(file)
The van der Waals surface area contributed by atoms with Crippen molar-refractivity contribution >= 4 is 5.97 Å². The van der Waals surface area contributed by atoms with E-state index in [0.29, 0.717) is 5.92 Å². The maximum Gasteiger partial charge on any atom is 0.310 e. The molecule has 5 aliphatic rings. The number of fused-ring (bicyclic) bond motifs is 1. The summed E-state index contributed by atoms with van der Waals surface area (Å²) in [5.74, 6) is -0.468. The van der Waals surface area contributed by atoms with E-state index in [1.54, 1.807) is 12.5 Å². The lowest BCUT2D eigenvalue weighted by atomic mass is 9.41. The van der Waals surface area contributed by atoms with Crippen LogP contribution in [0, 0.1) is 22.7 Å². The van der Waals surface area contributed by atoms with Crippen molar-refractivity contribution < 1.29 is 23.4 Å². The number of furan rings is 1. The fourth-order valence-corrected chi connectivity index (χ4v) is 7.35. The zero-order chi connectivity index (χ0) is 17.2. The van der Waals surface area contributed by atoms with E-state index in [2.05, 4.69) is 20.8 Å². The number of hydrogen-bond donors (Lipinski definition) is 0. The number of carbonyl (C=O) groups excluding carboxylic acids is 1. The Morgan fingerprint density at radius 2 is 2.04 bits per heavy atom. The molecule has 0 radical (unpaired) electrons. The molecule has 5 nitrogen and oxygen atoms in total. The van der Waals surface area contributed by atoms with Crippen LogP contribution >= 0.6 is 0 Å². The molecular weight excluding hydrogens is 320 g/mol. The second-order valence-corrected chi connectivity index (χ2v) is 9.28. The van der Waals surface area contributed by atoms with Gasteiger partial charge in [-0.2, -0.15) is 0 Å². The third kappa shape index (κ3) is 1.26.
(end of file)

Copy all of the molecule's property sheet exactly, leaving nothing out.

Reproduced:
The van der Waals surface area contributed by atoms with Crippen molar-refractivity contribution >= 4 is 5.97 Å². The van der Waals surface area contributed by atoms with E-state index in [0.29, 0.717) is 5.92 Å². The maximum Gasteiger partial charge on any atom is 0.310 e. The molecule has 5 aliphatic rings. The number of fused-ring (bicyclic) bond motifs is 1. The summed E-state index contributed by atoms with van der Waals surface area (Å²) in [5.74, 6) is -0.468. The van der Waals surface area contributed by atoms with E-state index in [1.54, 1.807) is 12.5 Å². The lowest BCUT2D eigenvalue weighted by atomic mass is 9.41. The van der Waals surface area contributed by atoms with Crippen LogP contribution in [0, 0.1) is 22.7 Å². The van der Waals surface area contributed by atoms with Crippen molar-refractivity contribution < 1.29 is 23.4 Å². The number of furan rings is 1. The fourth-order valence-corrected chi connectivity index (χ4v) is 7.35. The zero-order chi connectivity index (χ0) is 17.2. The van der Waals surface area contributed by atoms with E-state index in [2.05, 4.69) is 20.8 Å². The number of hydrogen-bond donors (Lipinski definition) is 0. The number of carbonyl (C=O) groups excluding carboxylic acids is 1. The Morgan fingerprint density at radius 2 is 2.04 bits per heavy atom. The molecule has 0 radical (unpaired) electrons. The molecule has 5 nitrogen and oxygen atoms in total. The van der Waals surface area contributed by atoms with Crippen LogP contribution >= 0.6 is 0 Å². The molecular weight excluding hydrogens is 320 g/mol. The second-order valence-corrected chi connectivity index (χ2v) is 9.28. The van der Waals surface area contributed by atoms with Gasteiger partial charge in [-0.2, -0.15) is 0 Å². The third kappa shape index (κ3) is 1.26.